The Point, Labored

The new with expression gives you two great features in one tidy package: lexical scoping and early exit on failure.

It makes your code better.

Use it.

A lot.

Here’s Where I Differ with José

Johnny Winn interviewed José for the Elixir Fountain podcast a few weeks ago.

The discussion turned to the new features of Elixir 1.2, and José described with. At the end, he somewhat downplayed it, saying you rarely needed it, but when you did it was invaluable. He mentioned that there were perhaps just a couple of times it was used in the Elixir source.

I think that with is more than that. You rarely need it, but you’d often benefit from using it. In fact, I’m am experimenting with using it every time I create a function-level local variable.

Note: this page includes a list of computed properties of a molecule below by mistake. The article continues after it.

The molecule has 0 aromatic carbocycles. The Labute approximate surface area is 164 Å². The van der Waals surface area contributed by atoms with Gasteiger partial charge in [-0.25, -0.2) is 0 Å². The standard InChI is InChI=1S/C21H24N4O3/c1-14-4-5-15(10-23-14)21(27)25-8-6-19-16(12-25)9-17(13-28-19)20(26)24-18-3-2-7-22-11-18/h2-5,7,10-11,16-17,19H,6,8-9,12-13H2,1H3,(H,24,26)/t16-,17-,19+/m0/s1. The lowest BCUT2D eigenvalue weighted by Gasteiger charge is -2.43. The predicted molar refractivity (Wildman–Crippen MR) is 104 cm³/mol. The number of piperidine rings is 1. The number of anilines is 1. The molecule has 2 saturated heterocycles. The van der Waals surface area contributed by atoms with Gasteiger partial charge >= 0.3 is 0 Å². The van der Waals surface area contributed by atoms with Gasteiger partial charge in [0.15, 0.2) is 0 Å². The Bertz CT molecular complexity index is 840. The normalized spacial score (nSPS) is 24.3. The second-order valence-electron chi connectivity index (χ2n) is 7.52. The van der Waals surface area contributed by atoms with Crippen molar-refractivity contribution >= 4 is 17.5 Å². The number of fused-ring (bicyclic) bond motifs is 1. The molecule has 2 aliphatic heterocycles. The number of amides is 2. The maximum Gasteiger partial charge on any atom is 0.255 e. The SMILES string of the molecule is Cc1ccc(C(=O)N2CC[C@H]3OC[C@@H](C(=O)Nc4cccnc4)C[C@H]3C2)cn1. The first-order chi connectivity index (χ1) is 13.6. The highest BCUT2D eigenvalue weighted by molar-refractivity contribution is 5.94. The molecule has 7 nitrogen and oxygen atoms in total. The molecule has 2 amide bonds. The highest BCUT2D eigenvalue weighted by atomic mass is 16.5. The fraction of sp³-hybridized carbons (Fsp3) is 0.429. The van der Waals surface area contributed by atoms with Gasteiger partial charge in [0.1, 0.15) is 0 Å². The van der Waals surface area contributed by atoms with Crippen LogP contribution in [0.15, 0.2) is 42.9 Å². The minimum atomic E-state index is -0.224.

What I’m finding is that this discipline drives me to create simpler, single-purpose functions. If I have a function where I can’t easily encapsulate a local within a with, then I spend a moment thinking about splitting it into two. And that split almost always improves my code.

So that’s why I left the with in the parse_into_options function earlier.

defp parse_into_options(argv) do
  with switches = [ help: :boolean, version: :boolean ],
       aliases  = [ h: :help, v: :version ],
  do:
       OptionParser.parse(argv, switches: switches, aliases: aliases)
end

It isn’t needed, but I like the way it delineates the two parts of the function, making it clear what is incidental and what is core. In my head, it has a narrative structure that simple linear code lacks.

This is just unfounded opinion. But you might want to experiment with the technique foe a few weeks to see how it works for you.